As SB’s Tamay Kiper — Associate Director of Membership and Advisory Services, and the Project Lead for the BfG initative — explains: “Our multinational founding partners will use their marketing muscles to create an increasingly positive impact in their customers’ lives, by inspiring them to adopt sustainable lifestyles and living the Good Life through choosing better brands.”
Together, the group aimed to address challenges inherent to the marketing of sustainable products, such as:
- Eco-friendly products are still often perceived as less effective
- Brand efforts toward achieving sustainability often go unnoticed by consumers
- In terms of messaging, sustainability is still dry, boring and complicated.
“Marketing has always had the power to shift desires and behaviors,” said Nicole Pontes, Senior Strategist at BBMG and Project Lead for BfG. “For example, orange juice wasn’t a breakfast staple until a Sunkist marketing campaign made it one. Why couldn’t we use that power to make sustainable lifestyles aspirational?”
At the December meeting, the SB Member group also realized that, while 50 percent of the sustainability execs surveyed reported collaborating with their marketing teams often, only one company felt that its marketing teams are well-versed on sustainability issues, and most Members felt that their marketing teams don’t find sustainability relevant to their work.
So, the PFP ultimately aimed to demystify the dynamics of desire at the core of human behavior and reveal the specific motivations, drivers, barriers and incentives related to sustainable lifestyles — basically, identifying the sweet spot between three components:
… and use those insights to design a toolkit to help marketers increase brand relevance, grow market share and fuel the shift towards a culture of sustainable living — in essence, giving this growing segment of conscious consumers what they are asking for.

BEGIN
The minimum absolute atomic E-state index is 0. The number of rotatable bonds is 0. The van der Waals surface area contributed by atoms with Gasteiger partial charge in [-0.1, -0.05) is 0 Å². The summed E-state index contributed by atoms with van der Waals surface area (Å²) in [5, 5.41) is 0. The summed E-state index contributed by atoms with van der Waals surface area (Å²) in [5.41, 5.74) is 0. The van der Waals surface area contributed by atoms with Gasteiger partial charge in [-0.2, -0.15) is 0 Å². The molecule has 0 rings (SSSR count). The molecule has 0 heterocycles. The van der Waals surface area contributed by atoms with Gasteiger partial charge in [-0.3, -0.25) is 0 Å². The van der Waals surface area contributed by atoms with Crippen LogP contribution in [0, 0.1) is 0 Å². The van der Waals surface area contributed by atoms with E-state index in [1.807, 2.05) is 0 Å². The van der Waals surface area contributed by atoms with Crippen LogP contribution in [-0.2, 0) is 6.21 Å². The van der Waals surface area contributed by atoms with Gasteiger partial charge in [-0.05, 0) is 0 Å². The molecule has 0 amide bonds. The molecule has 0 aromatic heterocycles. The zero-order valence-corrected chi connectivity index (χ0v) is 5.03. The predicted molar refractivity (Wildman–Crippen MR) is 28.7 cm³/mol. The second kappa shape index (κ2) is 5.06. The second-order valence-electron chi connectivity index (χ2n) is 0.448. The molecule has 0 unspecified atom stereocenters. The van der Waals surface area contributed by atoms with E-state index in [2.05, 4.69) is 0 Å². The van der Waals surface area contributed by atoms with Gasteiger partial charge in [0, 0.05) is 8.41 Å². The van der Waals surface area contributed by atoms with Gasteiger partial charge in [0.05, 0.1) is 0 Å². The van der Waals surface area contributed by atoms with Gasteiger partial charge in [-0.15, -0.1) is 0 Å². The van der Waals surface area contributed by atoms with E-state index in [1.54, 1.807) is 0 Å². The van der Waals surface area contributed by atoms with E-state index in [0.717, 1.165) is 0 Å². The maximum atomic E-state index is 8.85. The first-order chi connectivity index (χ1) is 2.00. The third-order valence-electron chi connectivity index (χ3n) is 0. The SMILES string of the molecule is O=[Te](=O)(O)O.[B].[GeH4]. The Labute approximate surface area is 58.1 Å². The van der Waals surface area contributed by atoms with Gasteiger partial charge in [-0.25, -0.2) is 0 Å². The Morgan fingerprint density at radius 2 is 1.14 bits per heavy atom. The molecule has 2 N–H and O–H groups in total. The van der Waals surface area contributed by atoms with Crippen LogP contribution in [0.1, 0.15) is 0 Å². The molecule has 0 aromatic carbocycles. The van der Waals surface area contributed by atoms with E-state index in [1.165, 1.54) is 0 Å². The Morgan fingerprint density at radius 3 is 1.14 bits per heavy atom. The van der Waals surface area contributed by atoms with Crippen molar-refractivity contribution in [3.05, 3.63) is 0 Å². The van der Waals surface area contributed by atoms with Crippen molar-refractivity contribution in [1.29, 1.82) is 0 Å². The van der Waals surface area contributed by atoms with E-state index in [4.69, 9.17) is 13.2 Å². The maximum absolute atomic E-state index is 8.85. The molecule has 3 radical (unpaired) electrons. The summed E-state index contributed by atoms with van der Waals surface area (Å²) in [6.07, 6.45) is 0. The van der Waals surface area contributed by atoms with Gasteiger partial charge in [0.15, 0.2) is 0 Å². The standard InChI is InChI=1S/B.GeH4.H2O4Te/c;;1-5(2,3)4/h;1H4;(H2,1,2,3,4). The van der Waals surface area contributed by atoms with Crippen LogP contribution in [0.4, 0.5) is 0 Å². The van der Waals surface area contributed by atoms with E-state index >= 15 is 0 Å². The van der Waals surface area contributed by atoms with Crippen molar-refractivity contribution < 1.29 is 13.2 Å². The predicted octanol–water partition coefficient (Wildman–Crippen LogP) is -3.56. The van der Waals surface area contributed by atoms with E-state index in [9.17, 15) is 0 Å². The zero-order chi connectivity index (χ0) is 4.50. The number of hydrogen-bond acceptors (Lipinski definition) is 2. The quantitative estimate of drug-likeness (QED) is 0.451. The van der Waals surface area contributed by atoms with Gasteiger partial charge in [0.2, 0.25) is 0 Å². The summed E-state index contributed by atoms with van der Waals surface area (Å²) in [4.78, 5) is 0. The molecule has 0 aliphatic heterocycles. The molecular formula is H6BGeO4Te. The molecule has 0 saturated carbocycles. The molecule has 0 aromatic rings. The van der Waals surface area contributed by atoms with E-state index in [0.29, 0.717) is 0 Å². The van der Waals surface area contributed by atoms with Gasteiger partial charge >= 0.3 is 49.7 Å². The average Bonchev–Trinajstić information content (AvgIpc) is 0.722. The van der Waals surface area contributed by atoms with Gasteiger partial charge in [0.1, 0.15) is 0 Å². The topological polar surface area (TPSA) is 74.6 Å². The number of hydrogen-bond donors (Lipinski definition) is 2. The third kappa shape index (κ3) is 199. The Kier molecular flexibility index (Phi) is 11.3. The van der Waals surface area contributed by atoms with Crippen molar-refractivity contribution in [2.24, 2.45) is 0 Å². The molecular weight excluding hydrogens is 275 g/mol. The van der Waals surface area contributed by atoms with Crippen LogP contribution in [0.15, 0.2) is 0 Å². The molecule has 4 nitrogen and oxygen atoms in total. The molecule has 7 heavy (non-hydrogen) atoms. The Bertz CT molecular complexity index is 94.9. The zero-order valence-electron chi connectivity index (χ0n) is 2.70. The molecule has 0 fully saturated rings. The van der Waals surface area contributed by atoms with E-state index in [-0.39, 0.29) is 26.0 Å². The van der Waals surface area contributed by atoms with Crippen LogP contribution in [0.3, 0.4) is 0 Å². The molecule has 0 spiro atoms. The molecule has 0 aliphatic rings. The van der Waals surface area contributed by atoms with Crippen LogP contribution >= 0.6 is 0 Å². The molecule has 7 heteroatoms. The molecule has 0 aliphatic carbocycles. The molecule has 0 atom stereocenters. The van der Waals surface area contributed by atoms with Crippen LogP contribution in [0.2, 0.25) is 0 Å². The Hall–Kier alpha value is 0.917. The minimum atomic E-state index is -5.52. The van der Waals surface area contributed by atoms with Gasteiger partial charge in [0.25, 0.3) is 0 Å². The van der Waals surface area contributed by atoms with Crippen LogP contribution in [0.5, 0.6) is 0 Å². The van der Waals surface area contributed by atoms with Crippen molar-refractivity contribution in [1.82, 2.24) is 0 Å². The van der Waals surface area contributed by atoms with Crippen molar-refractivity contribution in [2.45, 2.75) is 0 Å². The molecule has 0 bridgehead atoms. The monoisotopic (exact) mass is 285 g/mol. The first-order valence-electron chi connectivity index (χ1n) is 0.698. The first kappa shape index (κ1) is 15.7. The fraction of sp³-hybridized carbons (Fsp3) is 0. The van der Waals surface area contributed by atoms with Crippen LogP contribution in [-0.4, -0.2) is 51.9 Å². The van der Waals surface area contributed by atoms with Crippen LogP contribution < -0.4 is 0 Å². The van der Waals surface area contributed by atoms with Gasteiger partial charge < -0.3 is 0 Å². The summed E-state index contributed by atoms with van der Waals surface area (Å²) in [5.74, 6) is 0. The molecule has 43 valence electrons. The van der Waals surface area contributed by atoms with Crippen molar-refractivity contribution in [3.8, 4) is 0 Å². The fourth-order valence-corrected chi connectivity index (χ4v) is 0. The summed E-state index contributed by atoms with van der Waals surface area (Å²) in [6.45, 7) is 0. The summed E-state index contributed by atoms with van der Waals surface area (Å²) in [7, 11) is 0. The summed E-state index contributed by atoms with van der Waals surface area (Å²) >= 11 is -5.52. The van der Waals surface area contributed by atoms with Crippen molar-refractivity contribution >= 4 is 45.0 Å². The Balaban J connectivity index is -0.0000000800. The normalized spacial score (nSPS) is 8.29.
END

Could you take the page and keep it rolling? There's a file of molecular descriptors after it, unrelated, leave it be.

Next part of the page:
“A lot of the brands that joined us are more traditional, mainstream brands that are saying, ‘We want this’ — which is exciting because they drive the habits and behaviors of millions of people everyday. Shifting consumer behavior at scale is truly the last frontier for sustainability,” Pontes said.
Based on extensive, qualitative research of US consumers — along with studying resources such as the Sustainable Development Goals, Paul Hawken’s Project Drawdown and the World Economic Forum’s Global Risks reports to encapsulate the world’s biggest challenges for which brands can help drive consumer behavior change — the team identified three areas that brands can help influence:
· Reversing climate change
· Preserving resources for life
· Fostering inclusive and resilient societies
From there, they teased out nine consumer behaviors that, if collectively changed, could ladder up to the biggest impact on these three ambitions:
According to the research, these behaviors will be fueled by 7 “need states” inherent in consumers seeking more fulfilling lives:
All of these insights were put in a pot, stirred and now shape a comprehensive toolkit — which was unveiled for the first time on Monday, during a workshop at SB’19 Detroit — that any brand can use to help create that Pull Factor. Along the way, many of the PFP design partners became excited about the potential for culture change if more of the SB brand community came together to commit to leveraging their brand influence for good.
“I love this project because this is a microcosm of SB as a whole — bringing companies together and giving them the stage, giving them the opportunity to freely share their challenges and find solutions within the community, to move toward a regenerative future together,” Kiper said.
Meanwhile, this morning, SB founder KoAnn Skrzyniarz took the stage with P&G Chief Brand Officer Marc Pritchard to formally launch Brands for Good — which will leverage the Pull Factor Project tools to drive a market shift through brand/citizen activation. The work will begin with the participating brands putting the toolkit to work in the marketplace — with the goal of inspiring consumers to recognize that a sustainable lifestyle is a Good Life — and offer further tools and resources to help them move from intent to action. In addition, the collaboratory will:
- Showcase brands that are making sustainable lifestyles more attainable and leverage the collective power of brand marketing to make sustainable practices mainstream
- Engage extended brand teams (agencies, strategic partners, etc) to advance the movement, amplify the Brands for Good voice and authenticate impact
- Build momentum by demonstrating progress through metrics and impact tracking, and report on results in 2020.
SB’19 Detroit attendees can explore the Pull Factor toolkit again later this afternoon. But if your brand has been searching for that missing hook for your purposeful product offering, join usas we band together to fuel the shift to a more sustainable consumer culture.